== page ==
By now you've probably seen ads for companies like Vonage and Packet8. These services promise ultra-cheap voice calling service via your broadband internet connection. Some offer calling packages as low as $9.95 per month. Their secret weapon is VoIP. Voice over IP service providers use the internet to carry voice signals from their networks to your home phone. Because VoIP telecommunication isn't regulated the way traditional phone line telecommunication is, VoIP providers like Vonage can offer drastically lower calling rates.
The catch? You've got to put up with the occasional hiccup in your voice service, caused by the one thing legacy telephone technology has built-in that VoIP doesn't: guaranteed quality. Because VoIP uses packets to transmit data like other services on the internet, it cannot provide the quality guarantees of old-fashioned, non-packet-based telephone lines. But this is changing, too. Efforts are underway on all fronts (service providers, Internet providers, and VoIP solution makers) to adapt quality-of-service techniques to VoIP services, so that one day, your VoIP calls may sound as good as (or better than) your regular land-line calls.
Today, if you want to build a fully quality-enabled private VoIP network, you can. Cisco, Foundry Networks, Nortel, and other network equipment makers all support common quality-of-service standards, meaning corporate networks are only an upgrade away from effective convergence of voice and data.
But it will be quite some time before the internet itself is quality-enabled. Indeed, the internet may never be fully quality-enabled. This hasn't stopped enterprising network gearheads like me from trying to connect calls over the internet, of course. Hey, if Skype works so well, why can't corporate phone calls? Enterprise phone administrators have found that it is actually very easy to equip mobile users with VoIP phones to place calls on the company phone system by connecting to it over the internet--from hotel rooms or home offices--but the quality of these calls is sort of hit or miss, like a cell phone when you drive through a "dead zone" in the cell network.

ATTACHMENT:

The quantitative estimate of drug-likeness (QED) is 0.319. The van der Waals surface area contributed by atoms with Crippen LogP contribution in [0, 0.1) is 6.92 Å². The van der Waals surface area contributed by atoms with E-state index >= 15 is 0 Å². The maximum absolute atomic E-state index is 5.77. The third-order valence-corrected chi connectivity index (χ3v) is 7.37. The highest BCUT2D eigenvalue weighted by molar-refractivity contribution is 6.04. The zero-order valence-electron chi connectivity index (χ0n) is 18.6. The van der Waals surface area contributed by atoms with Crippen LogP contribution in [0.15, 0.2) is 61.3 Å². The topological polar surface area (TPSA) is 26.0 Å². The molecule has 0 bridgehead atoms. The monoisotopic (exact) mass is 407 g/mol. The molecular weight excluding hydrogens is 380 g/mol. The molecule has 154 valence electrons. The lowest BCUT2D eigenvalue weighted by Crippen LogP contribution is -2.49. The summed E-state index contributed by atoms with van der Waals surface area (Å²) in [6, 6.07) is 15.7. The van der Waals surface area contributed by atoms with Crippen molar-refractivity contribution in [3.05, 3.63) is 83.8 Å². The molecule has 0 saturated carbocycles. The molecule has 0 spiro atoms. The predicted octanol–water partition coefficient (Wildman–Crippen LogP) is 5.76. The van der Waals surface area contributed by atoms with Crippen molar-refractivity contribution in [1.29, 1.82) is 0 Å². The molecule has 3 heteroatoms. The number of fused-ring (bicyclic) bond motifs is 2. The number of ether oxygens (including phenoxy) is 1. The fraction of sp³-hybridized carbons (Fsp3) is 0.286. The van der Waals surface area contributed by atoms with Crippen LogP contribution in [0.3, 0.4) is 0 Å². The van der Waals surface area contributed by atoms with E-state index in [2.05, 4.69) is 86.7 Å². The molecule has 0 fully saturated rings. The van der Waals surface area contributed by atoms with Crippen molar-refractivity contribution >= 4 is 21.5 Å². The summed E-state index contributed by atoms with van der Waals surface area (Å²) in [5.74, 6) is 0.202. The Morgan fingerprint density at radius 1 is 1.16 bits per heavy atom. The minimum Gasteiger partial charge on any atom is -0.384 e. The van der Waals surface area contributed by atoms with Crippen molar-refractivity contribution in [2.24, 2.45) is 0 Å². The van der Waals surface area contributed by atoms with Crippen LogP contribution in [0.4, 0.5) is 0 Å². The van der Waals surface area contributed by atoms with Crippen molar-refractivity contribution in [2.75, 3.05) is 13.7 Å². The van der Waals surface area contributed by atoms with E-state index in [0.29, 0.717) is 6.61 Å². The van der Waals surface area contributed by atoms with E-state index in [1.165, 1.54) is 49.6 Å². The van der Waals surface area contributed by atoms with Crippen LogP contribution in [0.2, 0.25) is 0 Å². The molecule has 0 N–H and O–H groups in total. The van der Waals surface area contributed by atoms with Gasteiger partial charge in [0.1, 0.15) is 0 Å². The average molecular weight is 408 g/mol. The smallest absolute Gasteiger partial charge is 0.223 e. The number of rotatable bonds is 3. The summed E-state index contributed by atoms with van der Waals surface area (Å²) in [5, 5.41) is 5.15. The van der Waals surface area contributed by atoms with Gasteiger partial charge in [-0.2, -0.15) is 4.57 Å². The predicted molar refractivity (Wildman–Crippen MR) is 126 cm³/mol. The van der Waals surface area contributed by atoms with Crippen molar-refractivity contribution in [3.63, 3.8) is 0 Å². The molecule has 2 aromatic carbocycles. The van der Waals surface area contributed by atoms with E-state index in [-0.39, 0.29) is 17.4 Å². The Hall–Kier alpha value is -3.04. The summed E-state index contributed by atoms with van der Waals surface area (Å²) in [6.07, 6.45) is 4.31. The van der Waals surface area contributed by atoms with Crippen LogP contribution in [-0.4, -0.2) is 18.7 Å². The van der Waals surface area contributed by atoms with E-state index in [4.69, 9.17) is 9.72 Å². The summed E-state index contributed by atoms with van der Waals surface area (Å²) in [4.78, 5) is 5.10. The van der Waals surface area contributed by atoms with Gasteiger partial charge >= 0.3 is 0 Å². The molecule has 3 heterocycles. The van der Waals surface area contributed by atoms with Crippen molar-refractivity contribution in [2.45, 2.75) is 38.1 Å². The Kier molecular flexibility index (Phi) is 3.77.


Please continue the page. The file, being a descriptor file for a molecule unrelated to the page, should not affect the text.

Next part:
A host of brand new, VoIP-enabled cell phones will soon be ready for action. Imagine driving to work, receiving a call on your cell phone from a client, and then continuing that call on the corporate Wi-Fi network as you walk into the front office. all without any interruption to your call-in-progress. The cell network will just "hand off" the call to your Wi-Fi network. This sort of technology exists today, and will be a commonplace feature of corporate phone systems in years to come.
Cost savings, uber-slick telephony features, network convergence--VoIP is the technology at the root of all these trends, and you should expect to see a lot more news about VoIP in the coming months and years. If you haven't used Voice over IP products yet, try out a broadband phone service like Broadvox Direct or Vonage, and download a copy of Skype or the Gizmo Project, two excellent VoIP PC calling applications.
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